Lieven J held that both SR and JTA would fall into case B of the eligibility categories because, at the time the COP order comes into effect, they would be subject to a hospital treatment regime but not detained under it. Thus, they were eligible to be deprived of liberty under the MCA so long as this was not contrary to a MHA requirement. Her Ladyship concluded that it was in the best interests of both individuals to be deprived of liberty in their respective placements. As to protecting the public:
- In the case of SR, it might be argued that the purpose of the deprivation of liberty and some of the other elements of the care package is the protection of the public, rather than the care of SR. However, for the reasons given by Moor J in ZZ I think that is a false dichotomy. It is strongly in SR’s best interests not to commit a further offence, or to place himself at risk of recall under the MHA, if the Secretary of State were to conclude that the risk of other offences was too great. In those circumstances the provisions of the care plan in terms of supervision and ultimately deprivation of liberty is, as Moor J put it, “to keep him out of mischief” and thereby assist in keeping him out of psychiatric hospital. This is strongly in his best interests, as well as being important for reasons of public protection.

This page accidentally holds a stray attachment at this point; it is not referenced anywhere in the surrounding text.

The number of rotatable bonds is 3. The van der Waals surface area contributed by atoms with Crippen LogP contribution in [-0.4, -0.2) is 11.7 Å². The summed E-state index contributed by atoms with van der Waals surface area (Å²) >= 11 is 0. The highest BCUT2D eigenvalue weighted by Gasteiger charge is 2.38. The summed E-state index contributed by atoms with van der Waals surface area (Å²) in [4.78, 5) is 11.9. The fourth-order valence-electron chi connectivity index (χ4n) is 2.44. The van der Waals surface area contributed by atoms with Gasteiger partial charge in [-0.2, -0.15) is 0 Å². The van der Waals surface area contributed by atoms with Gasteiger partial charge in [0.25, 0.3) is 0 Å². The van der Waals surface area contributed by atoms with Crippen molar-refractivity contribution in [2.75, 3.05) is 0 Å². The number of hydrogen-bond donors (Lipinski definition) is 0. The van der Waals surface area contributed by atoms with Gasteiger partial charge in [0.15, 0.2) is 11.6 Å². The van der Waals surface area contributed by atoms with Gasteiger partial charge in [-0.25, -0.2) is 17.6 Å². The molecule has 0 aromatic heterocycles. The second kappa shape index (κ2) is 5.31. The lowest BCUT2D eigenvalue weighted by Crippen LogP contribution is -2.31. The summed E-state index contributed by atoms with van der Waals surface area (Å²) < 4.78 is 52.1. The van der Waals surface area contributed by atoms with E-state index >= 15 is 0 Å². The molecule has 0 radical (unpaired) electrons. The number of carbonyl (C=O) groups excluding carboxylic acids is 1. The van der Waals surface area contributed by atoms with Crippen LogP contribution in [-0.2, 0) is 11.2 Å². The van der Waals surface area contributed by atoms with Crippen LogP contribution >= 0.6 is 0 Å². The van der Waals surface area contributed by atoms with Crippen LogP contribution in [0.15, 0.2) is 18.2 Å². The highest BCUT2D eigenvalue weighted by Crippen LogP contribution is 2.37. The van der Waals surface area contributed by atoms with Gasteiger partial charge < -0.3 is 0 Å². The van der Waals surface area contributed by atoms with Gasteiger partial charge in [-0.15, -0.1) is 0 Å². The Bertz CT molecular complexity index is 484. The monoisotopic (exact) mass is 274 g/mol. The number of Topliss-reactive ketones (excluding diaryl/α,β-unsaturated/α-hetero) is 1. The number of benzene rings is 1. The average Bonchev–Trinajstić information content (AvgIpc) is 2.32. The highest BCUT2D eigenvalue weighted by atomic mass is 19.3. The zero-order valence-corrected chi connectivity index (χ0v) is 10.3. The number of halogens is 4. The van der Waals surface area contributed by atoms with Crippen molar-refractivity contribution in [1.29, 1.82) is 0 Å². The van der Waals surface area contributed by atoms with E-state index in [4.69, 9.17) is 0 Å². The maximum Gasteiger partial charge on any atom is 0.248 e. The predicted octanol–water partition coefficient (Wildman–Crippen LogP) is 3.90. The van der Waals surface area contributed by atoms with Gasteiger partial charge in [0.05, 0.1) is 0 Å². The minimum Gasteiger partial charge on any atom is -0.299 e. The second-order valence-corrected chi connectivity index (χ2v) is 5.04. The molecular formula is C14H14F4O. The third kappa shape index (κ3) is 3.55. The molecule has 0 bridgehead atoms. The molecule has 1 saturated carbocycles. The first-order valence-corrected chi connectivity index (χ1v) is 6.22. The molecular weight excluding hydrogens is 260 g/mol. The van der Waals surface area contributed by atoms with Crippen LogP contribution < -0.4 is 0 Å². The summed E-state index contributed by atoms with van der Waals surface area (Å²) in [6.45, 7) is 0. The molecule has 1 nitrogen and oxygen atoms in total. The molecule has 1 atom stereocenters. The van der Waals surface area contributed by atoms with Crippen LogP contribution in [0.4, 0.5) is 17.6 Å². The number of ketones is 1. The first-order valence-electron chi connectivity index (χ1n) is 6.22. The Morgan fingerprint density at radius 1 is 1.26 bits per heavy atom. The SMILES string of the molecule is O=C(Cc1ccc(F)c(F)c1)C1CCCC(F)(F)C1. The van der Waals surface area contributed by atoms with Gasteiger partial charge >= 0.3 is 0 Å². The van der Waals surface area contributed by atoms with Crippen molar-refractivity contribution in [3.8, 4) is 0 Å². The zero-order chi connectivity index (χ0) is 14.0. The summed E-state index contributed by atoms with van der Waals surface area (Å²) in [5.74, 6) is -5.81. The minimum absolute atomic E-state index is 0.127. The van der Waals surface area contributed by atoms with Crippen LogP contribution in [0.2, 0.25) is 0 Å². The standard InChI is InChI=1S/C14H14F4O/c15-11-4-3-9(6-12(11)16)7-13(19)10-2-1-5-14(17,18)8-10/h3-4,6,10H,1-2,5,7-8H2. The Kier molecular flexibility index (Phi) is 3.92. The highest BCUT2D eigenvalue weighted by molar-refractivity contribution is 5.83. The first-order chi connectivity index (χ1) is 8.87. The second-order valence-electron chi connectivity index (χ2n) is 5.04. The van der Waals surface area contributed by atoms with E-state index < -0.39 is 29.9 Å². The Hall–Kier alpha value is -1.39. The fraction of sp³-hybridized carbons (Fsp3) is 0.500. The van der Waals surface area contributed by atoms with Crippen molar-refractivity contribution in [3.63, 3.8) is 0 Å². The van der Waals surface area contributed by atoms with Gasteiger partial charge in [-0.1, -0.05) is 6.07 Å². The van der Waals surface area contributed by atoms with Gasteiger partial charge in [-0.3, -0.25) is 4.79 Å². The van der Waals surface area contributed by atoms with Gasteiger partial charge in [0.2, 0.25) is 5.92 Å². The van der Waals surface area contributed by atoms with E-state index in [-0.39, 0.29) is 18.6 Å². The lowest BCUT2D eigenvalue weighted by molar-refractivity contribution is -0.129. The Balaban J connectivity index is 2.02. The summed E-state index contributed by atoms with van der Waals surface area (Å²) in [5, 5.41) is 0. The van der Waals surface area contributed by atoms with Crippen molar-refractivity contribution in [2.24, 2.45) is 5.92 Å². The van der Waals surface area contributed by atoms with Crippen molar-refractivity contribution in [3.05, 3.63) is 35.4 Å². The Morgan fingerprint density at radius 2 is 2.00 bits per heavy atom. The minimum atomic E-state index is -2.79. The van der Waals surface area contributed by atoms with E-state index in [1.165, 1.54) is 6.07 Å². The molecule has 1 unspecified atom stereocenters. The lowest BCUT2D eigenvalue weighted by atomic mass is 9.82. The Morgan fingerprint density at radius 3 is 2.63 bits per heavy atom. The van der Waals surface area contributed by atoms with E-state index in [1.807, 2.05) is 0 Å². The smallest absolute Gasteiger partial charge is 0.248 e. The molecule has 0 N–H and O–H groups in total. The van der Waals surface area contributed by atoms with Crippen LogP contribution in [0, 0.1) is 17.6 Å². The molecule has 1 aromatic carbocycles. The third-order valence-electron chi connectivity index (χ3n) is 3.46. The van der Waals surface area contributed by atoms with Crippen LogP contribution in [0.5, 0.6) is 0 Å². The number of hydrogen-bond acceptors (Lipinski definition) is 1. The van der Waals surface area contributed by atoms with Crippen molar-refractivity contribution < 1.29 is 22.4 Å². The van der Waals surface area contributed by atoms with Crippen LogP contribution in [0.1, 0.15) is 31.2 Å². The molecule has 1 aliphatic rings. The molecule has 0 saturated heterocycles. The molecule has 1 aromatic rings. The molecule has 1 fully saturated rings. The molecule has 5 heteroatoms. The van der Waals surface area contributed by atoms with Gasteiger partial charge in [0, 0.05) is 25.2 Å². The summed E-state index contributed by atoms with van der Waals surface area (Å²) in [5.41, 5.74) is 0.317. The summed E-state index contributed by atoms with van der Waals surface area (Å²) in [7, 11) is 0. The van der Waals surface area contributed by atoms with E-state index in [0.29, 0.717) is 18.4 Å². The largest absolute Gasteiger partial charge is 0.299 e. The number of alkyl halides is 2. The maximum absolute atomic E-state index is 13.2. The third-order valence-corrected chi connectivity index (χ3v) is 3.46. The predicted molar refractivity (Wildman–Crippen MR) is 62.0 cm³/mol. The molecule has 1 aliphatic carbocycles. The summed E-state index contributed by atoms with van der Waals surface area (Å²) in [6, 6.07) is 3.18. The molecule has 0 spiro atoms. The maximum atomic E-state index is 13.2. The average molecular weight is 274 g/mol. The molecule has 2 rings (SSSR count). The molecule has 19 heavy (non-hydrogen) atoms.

- It is for this reason that I am not convinced that the division the Secretary of State makes in the Guidance between patients whose care plan is in the patients’ best interests, and those where the deprivation of liberty is primarily for the purpose of managing risk to the public, is one that stands up to close scrutiny. However, on the facts of this case I have found that both patients would fall into the first category in any event. (emphasis added)
Accordingly, Lieven J authorised the deprivations of liberty.
Parliament clearly planned for the scenario whereby a conditionally discharged patient lacking the relevant capacity could be deprived of liberty under the MCA 2005. So long as there is no compatibility (eg as to residence), such a two-pronged approach is in our view lawful. It is not entirely clear from the judgment but, in light of M, it would be unlawful for the MHA conditions in JTA’s case to deprive liberty. Whether any watering down of the condition regarding constant community supervision was envisaged is unclear, the judgment merely observing, “There is no inconsistency between the two orders, it is merely that under the MHA, as interpreted in M, there is no power to deprive the patient of his/her liberty. That does not prevent the MCA powers being used” (para 46).